The artwork on this note card was created by 5768 WRJ Art Calendar artist Césan d’Ornellas Levine.
Today is Rosh Chodesh Adar (chodesh tov!) and Chinese New Year (xin nian kuai le!). We should never lose sight of our responsibilities to and our place in the global community, but when these celebratory days coincide, we are reminded even more of how important it is to find opportunities for dialogue and connection. Two RAC staffers reflect on Chinese-Jewish relations, and how meaningful this relationship is.
I grew up in a neighborhood in Lower Manhattan that is a 10 minute walk to Battery Park City, SoHo, Little Italy and Chinatown. But, to be perfectly honest, I did not know much about Chinatown and its community until I interned for the New York City Council Member who represents my area. I remember one morning a few years ago when I had to meet the then-candidate at a school on Grand Street, and so I walked the length of East Broadway, which begins in the heart of Chinatown.
East Broadway still has the look and feel of a New York of many generations ago. The climb of the Manhattan Bridge arcs over the low buildings and the crowd of awnings and people is juxtaposed against sleek skyscrapers that nestle the Municipal Building and dot the Lower East Side. As I walked up East Broadway, I was totally immersed in the Cantonese I was hearing and seeing all around me, gleefully mesmerized by what felt like a quintessential New York experience. I started to pay closer attention to the buildings (many of them seemingly former tenements), and I noticed that a number of them had Yiddish or Hebrew writing and Stars of David on them; testaments to the Jewish community that used to live in this area, bracketing the years around the turn of the 19th Century.
I loved that there were still signs of the large Jewish community that used to live around East Broadway. There remain to this day a number of Jewish organizations, and a much smaller (in numbers) community. What a wonderful thing, though, to see the history of the Jewish immigrant story preserved, while a new community is living and thriving on those same streets. And the Chinese and Jewish communities celebrate this shared story, too. A number of community organizations join together for the celebration of the “Egg Rolls and Egg Creams” festival and block party every year, a celebration of food, language, art, music and the history of the neighborhood. When different communities, especially with a similar immigration narrative, can come together in joy and harmony, it is an inspiring look at what cross-cultural dialogue can be.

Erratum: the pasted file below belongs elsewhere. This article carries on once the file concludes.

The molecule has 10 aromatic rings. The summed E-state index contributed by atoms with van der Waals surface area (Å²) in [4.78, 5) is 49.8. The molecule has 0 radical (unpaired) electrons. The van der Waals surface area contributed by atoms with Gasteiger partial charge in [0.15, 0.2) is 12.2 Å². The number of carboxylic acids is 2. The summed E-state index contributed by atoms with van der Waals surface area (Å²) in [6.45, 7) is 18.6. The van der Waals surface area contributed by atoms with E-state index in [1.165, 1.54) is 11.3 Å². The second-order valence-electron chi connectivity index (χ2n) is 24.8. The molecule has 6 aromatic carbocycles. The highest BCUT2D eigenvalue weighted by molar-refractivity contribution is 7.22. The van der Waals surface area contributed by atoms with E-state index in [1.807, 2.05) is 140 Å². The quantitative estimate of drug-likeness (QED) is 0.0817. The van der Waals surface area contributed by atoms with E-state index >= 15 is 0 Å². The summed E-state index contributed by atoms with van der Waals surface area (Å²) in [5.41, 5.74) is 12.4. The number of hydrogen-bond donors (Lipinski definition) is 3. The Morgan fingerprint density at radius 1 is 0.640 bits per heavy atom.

This Shabbat, we read Parashat Terumah, the portion I read 10 years ago when I became a bat mitzvah. This Shabbat, my family and I also celebrate Chinese New Year—just as we did 10 years ago as I became a bat mitzvah. In a strange, cosmic coincidence that the synagogue administrators certainly did not plan when they assigned my date some years prior, my bat mitzvah fell on Chinese New Year, creating a rich opportunity for us to celebrate two distinct elements of my family's culture by meshing them on this joyous occasion.
We kicked off our weekend of celebration with a Shabbat dinner at my house, a Chinese New Year feast with extended family and close friends. The real kicker came the next day, though--a complete surprise to me and a moment I'll always cherish. At one point during the reception, I stepped out for some fresh air and saw two people in plain, grey t-shirts juxtaposed against beautiful, red and gold embellished pants. They were, unmistakably to me, the legs of a traditional Chinese lion. In a lion dance, the lion’s legs are the combined four legs of the two dancers that operate it, one—the lion’s front legs—standing upright to hold its head, and the other—the lion’s back legs—moving artfully to create its body. I thought it was funny that a group just down the hall from mine was celebrating the festival my family would have focused on that weekend had it not been for my bat mitzvah. It turns out, though, that the dancers were there for us. My parents had arranged to integrate the traditional Chinese New Year dance into my Jewish coming of age, making it truly representative of everything we had to celebrate that weekend.
My parents had stuffed dozens of tiny red envelopes with gold dollar coins so my friends could join in the cai qing ritual as I fed the lion auspicious fruits and vegetables to symbolize a prosperous new year. Sharing the ritual with my family and friends, Chinese or not, Jewish or not, epitomized the spirit of our multicultural celebration. I don't know if I'll ever be able to replicate this unique moment--and I don't need to. What I do know is that I'll always look back on my Chinese New Year bat mitzvah as a reminder of who I am and where I came from, and as a meaningful instance of sharing and celebrating the diverse cultures that brighten our world.
As we celebrate the moments of coming together, may we also take this new Jewish month and new Chinese year to renew our work to promote interfaith, cross-cultural dialogue, to honor our histories of immigration in calling for reform to our currently broken system and to join hands as we work to make the world a better place through tikkun olam.